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People

Director / PI

Dr. Jelena Obradović

Jelena is an associate professor at Stanford University in the Developmental and Psychological Sciences program at the Stanford Graduate School of Education. She completed a Ph.D. in developmental psychology at the Institute of Child Development, University of Minnesota, and postdoctoral training in psychophysiology at the University of British Columbia. She is the recipient of a Jacobs Foundation Advanced Research Fellowship, a William T. Grant Foundation Scholar Award, and Early Career Research Contribution Award from the Society for Research in Child Development. Jelena’s research examines how the interplay of children’s physiological stress arousal, self-regulatory skills, and quality of caregiving environments contributes to their health, learning, and well-being over time. She also studies how caregivers’ executive functions and emotion regulation skills contribute to teaching and parenting practices that promote or undermine child development. Her current work involves the development of novel, pragmatic, scalable assessments of executive functions, emotion regulation, and motivation.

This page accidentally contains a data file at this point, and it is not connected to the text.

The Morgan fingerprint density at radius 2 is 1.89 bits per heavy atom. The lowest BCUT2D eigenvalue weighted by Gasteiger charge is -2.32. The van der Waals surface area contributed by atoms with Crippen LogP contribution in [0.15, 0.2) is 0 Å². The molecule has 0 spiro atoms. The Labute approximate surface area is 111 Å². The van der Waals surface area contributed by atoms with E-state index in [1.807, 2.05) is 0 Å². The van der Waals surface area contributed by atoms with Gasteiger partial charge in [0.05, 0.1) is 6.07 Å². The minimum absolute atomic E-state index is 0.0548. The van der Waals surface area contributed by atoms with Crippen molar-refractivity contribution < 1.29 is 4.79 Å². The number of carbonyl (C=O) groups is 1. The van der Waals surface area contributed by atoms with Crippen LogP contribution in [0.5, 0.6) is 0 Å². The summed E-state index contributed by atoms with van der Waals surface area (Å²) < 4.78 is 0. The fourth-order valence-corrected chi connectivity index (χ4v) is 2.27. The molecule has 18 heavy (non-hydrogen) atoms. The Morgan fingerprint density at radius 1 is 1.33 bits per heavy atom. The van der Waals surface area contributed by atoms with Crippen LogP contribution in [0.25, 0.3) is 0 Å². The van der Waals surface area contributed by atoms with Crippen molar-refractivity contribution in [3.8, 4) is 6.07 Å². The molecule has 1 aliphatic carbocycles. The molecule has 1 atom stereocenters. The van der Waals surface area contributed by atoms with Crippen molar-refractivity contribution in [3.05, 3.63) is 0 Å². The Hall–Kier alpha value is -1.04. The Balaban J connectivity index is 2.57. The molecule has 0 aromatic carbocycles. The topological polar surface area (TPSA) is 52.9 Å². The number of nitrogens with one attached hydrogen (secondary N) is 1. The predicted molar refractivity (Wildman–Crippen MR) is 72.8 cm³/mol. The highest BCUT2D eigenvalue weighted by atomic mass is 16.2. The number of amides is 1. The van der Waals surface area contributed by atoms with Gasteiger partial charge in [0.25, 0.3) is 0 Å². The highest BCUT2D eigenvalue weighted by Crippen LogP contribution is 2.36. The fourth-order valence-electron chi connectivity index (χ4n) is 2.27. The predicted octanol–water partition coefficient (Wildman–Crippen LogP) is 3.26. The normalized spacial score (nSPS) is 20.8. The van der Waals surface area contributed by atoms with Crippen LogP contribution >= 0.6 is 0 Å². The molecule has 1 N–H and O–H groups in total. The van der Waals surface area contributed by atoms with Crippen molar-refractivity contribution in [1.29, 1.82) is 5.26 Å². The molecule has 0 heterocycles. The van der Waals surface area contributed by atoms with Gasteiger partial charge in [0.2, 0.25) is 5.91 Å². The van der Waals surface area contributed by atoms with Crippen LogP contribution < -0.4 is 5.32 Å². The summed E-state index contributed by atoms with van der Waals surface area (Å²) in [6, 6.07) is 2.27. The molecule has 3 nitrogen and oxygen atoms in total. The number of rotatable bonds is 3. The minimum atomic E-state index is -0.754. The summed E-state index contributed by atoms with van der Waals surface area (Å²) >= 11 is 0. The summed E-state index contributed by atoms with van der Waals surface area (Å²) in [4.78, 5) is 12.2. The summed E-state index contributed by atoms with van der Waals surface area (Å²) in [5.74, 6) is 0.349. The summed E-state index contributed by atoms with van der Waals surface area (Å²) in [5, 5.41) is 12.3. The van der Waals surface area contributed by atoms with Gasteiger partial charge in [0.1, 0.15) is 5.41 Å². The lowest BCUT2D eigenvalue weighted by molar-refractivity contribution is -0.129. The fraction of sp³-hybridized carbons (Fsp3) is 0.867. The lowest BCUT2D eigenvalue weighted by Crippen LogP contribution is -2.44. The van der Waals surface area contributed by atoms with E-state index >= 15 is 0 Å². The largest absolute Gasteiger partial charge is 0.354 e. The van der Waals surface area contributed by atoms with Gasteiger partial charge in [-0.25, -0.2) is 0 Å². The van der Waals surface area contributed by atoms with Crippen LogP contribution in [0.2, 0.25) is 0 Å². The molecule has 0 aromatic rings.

Curriculum Vitae (PDF)Google Scholar

Research Scientist

Dr. Michael Sulik

Michael received his Ph.D. in Developmental Psychology from Arizona State University in 2013. Prior to joining the SPARK Lab in 2016, he worked in the Institute of Human Development and Social Change at New York University. Michael studies how children’s early experiences influence the development of self-regulation and socioemotional learning, and how these skills contribute to mental health and academic success. He is also interested in assessment and methodological issues in developmental science.